Teaching is a vocation says Chris McDonnell in his Catholic Times column

Teaching is a vocation

Chris McDonnell CT October 09 2020

There are over forty occasions in the four Gospels where Jesus is referred to as teacher, a title of some significance. His words and his life were indeed meant to offer guidance for the manner in which we should follow him on our journey.

Maybe we should reflect for a moment on what makes a good teacher in the world in which we now find ourselves, bearing in mind the Gospel example that is offered to us.

One of the by-products of the COVID contagion has been to highlight the importance of schools in the lives of young people and their families. The weeks and months spent at home during lockdown brought into focus the value of schools as institutions and the immense importance and skill of those who teach day by day.

This crisis has brought to our attention the social importance of the school community for not only have children missed the expertise of skilled teachers, they have also missed the companionship of friends.

So let us ask that central question, what makes a good teacher? What skills are necessary for an effective relationship between teacher and pupil? Whenever I had student teachers in school, I always took the opportunity to explore with them their reasons for wanting to teach. Early in that discussion I would ask them if they enjoyed being in the company of young people, for unless they could honestly say yes in response to that question, the classroom was not the place for them. We have often lost the importance of that priceless word ‘vocation’ in respect of teaching, for that is what it is, a vocation. Teaching is much more than receiving a monthly salary, there has to be a commitment to the task, an empathy with and an understanding of, children.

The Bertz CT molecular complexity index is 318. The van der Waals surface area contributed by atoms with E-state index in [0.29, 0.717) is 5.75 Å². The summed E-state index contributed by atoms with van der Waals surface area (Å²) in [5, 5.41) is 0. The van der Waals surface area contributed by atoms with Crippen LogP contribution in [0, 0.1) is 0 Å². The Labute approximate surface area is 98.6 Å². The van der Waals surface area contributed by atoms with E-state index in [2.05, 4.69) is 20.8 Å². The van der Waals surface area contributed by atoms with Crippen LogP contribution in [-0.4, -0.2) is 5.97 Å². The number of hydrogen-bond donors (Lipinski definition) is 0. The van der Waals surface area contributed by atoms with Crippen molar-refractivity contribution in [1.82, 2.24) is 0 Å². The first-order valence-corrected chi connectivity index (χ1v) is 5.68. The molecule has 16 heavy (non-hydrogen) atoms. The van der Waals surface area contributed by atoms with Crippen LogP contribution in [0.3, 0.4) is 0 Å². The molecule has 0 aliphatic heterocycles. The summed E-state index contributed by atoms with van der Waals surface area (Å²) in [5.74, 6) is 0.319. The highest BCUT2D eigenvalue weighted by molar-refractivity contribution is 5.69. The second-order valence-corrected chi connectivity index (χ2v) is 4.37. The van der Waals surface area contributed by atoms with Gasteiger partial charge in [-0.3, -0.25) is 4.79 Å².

A teacher is not just someone who tells you something; rather a teacher is a person who facilitates the acquisition of skills that contribute to the threads of learning, year by year. One criticism of the National Curriculum has been that the memorization of facts assumes an overriding importance – ‘it’s all about the Levels!’ The skills and understanding that a good teacher develops are long lasting.

What are the expectations of children for their teacher? When that question was put to groups of children by John McBeath, one time professor of Education in the University of Cambridge, they came up with some interesting answers.

They expected their teachers to be clever, someone who helps you when you are stuck, someone who doesn’t shout and is not bossy. They also wanted their teacher to have faith in them, a recognition of their worth, someone who is kind and generous, who helps you with your mistakes. For some children, offering an answer to a question is a risky business. The possibility of making a mistake prevents participation. Yet we all learn by our mistakes. The abrupt put-down by a teacher or of appearing to fail in front of their classmates can have long lasting effects.

A sense of humour is invaluable in the classroom. It can defuse difficult situations so long as we laugh with a child and not at them. An appreciation of laughter should also extend to the teacher, it helps build a confident relationship one with another.

They suggested that a teacher is someone who is kind and generous, who listens to you and encourages you, someone who keeps confidences. Once a bond of trust is established, the teacher often becomes the confidant of children in trouble, whether with other children or through stress at home. It is significant that so many of the expectations voiced by children refer to relationships with their teacher.